Mitchell said that "Whoever is behind the e-mail may have spotted" the September 8, 2005, National Review Online article "Greens vs. Levees. Destructive river-management philosophy" by John Berlau "that chastised the Sierra Club and other environmental groups for suing to halt the corps' 1996 plan to raise and fortify 303 miles of Mississippi River levees in Louisiana, Mississippi and Arkansas.

"The corps settled the litigation in 1997, agreeing to hold off on some work until an environmental impact could be completed. The National Review article concluded: 'Whether this delay directly affected the levees that broke in New Orleans is difficult to ascertain.'

"The problem with that conclusion?," Mitchell asked? "The levees that broke causing New Orleans to flood weren't Mississippi River levees. They were levees that protected the city from Lake Pontchartrain levees on the other side of the city."

Blaming George W. Bush

  • Adam Entous, "Early warnings raised doubt on Bush disaster plans," Reuters, September 17, 2005: "President George W. Bush sought to cut a key program to help local governments raise their preparedness, and state officials warned of a 'total lack of focus' on natural disasters by his homeland-security chief, documents show."

Blaming Governor Blanco: Accountability Resolved

Louisiana Governor Kathleen Babineaux Blanco "declared a state of emergency Aug. 26 three days before the storm and followed the steps in her disaster playbook. On Aug. 31, she asked Bush for 'everything you've got.' But some commentators and officials have blamed her for problems such as flawed communication and blocked aid," USA Today's Jill Lawrence reported September 12, 2005.

"Blanco has had several skirmishes with Bush and sent signals that she did not trust his administration. She brought in James Lee Witt, former president Bill Clinton's emergency management director, to advise her. She rejected Bush's proposal that the federal government take control of National Guard troops under her command. ('If that would have improved our situation, it would have been a no-brainer, she says)," Lawrence wrote. "She says that two days after Katrina, desperate for help, she couldn't get through to Bush and didn't get a callback; hours later, she tried again, and they talked."

However, Mississippi's governor Haley Barbour "hasn't had to wait hours to talk to Bush," Lawrence wrote. "In fact, Barbour said in an interview with USA TODAY, the president called him three to four times in the wake of Katrina. 'I never called him. He always called me,' he said."

Blaming the Victims

Blaming the Media

Pointing Fingers

"now is not the time to point fingers"

Although inevitably the "finger pointing" has begun, Rob at AMERICAblog wrote September 6, 2005:

"To a single one, I have heard Republican Congressperson after Republican Congressperson toeing the Party line that 'now is not the time to point fingers.' ... How dare they tell the public not to hold their Government accountable? How dare they think photo ops are enough to quell public outrage at the utterly preventable human catastrophe?"

Jefferson County Parish President Aaron Broussard said on the September 4, 2005, NBC Meet the Press with Tim Russert:

"We have been abandoned by our own country. Hurricane Katrina will go down in history as one of the worst storms ever to hit an American coast. But the aftermath of Hurricane Katrina will go down as one of the worst abandonments of Americans on American soil ever in U.S. history. … Whoever is at the top of this totem pole, that totem pole needs to be chainsawed off and we’ve got to start with some new leadership. It’s not just Katrina that caused all these deaths in New Orleans here. Bureaucracy has committed murder here in the greater New Orleans area and bureaucracy has to stand trial before Congress now."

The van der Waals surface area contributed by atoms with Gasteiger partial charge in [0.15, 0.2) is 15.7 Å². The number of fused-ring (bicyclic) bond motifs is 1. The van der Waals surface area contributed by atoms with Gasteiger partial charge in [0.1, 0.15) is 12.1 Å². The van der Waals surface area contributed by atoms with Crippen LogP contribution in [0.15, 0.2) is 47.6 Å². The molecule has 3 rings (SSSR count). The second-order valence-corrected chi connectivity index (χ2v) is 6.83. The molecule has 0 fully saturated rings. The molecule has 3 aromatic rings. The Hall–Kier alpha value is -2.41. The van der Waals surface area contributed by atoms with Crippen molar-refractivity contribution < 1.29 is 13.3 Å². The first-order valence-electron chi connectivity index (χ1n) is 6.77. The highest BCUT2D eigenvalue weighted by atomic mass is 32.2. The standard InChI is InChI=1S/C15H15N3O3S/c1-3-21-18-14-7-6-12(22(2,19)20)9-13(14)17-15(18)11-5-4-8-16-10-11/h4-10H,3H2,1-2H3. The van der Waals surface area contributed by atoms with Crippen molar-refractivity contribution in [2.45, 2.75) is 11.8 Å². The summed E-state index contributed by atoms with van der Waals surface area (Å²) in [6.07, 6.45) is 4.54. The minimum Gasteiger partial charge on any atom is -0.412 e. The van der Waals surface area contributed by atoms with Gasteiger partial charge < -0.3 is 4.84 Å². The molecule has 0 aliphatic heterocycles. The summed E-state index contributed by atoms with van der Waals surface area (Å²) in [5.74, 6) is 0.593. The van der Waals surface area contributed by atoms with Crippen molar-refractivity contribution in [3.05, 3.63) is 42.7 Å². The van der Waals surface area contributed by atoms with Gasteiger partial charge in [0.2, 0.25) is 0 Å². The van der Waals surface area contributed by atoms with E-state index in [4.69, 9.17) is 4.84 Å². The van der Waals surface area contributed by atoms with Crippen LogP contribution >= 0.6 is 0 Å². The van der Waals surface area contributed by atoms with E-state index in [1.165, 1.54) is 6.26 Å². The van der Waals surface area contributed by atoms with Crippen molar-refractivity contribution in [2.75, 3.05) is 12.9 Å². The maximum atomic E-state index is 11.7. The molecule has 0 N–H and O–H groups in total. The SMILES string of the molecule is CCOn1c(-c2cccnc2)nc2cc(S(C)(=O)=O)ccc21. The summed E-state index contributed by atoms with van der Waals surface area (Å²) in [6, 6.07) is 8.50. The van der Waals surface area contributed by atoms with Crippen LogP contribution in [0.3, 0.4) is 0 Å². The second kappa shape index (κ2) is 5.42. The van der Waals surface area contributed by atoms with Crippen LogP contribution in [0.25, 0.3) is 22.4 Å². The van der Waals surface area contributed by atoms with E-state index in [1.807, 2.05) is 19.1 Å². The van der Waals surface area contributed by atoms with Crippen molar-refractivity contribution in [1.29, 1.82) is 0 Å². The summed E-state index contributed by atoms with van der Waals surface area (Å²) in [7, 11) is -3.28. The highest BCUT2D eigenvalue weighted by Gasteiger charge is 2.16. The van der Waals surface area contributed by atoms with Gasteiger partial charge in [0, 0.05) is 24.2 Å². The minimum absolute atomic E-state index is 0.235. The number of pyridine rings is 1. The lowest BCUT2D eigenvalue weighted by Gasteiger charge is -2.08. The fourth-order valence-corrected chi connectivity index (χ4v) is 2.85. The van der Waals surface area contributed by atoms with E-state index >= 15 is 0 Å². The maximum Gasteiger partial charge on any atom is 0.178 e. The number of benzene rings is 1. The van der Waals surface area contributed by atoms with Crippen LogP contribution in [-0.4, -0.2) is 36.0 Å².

Keep Pointing Fingers

"It might make sense to hold off on the criticism if this were the first big disaster on Mr. Bush's watch, or if the chain of mistakes in handling Hurricane Katrina were out of character," Paul Krugman wrote September 9, 2005. "But even with the most generous possible assessment, this is the administration's second big policy disaster, after Iraq."

"Why did the administration make the same mistakes twice? Because it paid no political price the first time."

Congressional Comments


  • Following a September 7, 2005, meeting with President Bush, Bill Frist "placed the blame for the slow response on all levels of government but warned against citing specific individuals. "'Having been on the ground and seen the failures of the system's approach, the failure in appropriate planning -- yes, federal government; yes, state government; yes, local government -- but the call for people's heads early on almost, to me, misses the root cause of the problem'," Frist said.
  • "'Some people are really very anxious to start pointing fingers and playing the blame game. I think we need to get our work done," Dennis Hastert, Speaker of the House of Representatives, said September 7, 2005.
  • "But in a sign of the White House effort to move the dispute out of the Oval Office and try to cast the argument in partisan terms, the Republican National Committee chairman, Ken Mehlman, issued a statement assailing Democrats like Ms. Pelosi for 'pointing fingers in a shameless effort to tear us apart.'"


  • "'Americans should now harbor no illusions about the government's ability to respond effectively to disasters ... Our vulnerabilities were laid bare,'" House Representative Nancy Pelosi (D-California) said September 7, 2005.
  • "'Our government failed at one of the most basic functions it has - providing for the physical safety of our citizens,'" Senator Evan Bayh (D-Indiana) said.
  • "'It's a summary of all that this administration is not in touch with and has faked and ducked and bobbed over the past four years. What you see here is a harvest of four years of complete avoidance of real problem solving and real governance in favor of spin and ideology'," Senator John Kerry (D-Massachusetts) said in an interview.
  • "'This is deeply disturbing to a lot of Americans, because it's more than thousands of people who get killed; it's about the destruction of the American community. ...The idea that somehow government didn't care until it had to for political reasons. It's appalling'," Democratic National Committee chairman Howard Dean said.


Political Fallout